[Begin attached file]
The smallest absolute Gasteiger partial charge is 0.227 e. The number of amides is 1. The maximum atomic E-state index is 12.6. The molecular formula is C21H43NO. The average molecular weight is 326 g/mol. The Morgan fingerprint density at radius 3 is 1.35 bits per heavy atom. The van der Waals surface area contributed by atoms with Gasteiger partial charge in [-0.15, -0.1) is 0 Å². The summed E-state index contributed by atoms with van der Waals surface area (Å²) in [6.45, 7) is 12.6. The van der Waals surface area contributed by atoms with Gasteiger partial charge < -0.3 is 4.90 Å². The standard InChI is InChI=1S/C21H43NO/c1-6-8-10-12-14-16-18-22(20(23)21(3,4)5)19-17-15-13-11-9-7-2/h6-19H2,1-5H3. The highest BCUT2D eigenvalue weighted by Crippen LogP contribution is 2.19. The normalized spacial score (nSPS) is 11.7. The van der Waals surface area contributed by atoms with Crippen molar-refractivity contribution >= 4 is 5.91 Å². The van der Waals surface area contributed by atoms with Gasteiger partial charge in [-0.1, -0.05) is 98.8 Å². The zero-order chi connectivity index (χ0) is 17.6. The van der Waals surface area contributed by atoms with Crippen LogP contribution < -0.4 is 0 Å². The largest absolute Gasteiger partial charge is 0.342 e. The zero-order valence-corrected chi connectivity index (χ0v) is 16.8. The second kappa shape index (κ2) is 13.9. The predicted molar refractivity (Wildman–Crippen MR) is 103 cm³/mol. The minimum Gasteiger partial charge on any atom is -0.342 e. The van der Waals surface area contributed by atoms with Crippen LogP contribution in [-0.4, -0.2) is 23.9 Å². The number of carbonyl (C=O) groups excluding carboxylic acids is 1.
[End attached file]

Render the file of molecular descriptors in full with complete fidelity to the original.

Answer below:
The smallest absolute Gasteiger partial charge is 0.227 e. The number of amides is 1. The maximum atomic E-state index is 12.6. The molecular formula is C21H43NO. The average molecular weight is 326 g/mol. The Morgan fingerprint density at radius 3 is 1.35 bits per heavy atom. The van der Waals surface area contributed by atoms with Gasteiger partial charge in [-0.15, -0.1) is 0 Å². The summed E-state index contributed by atoms with van der Waals surface area (Å²) in [6.45, 7) is 12.6. The van der Waals surface area contributed by atoms with Gasteiger partial charge < -0.3 is 4.90 Å². The standard InChI is InChI=1S/C21H43NO/c1-6-8-10-12-14-16-18-22(20(23)21(3,4)5)19-17-15-13-11-9-7-2/h6-19H2,1-5H3. The highest BCUT2D eigenvalue weighted by Crippen LogP contribution is 2.19. The normalized spacial score (nSPS) is 11.7. The van der Waals surface area contributed by atoms with Crippen molar-refractivity contribution >= 4 is 5.91 Å². The van der Waals surface area contributed by atoms with Gasteiger partial charge in [-0.1, -0.05) is 98.8 Å². The zero-order chi connectivity index (χ0) is 17.6. The van der Waals surface area contributed by atoms with Crippen LogP contribution < -0.4 is 0 Å². The largest absolute Gasteiger partial charge is 0.342 e. The zero-order valence-corrected chi connectivity index (χ0v) is 16.8. The second kappa shape index (κ2) is 13.9. The predicted molar refractivity (Wildman–Crippen MR) is 103 cm³/mol. The minimum Gasteiger partial charge on any atom is -0.342 e. The van der Waals surface area contributed by atoms with Crippen LogP contribution in [-0.4, -0.2) is 23.9 Å². The number of carbonyl (C=O) groups excluding carboxylic acids is 1.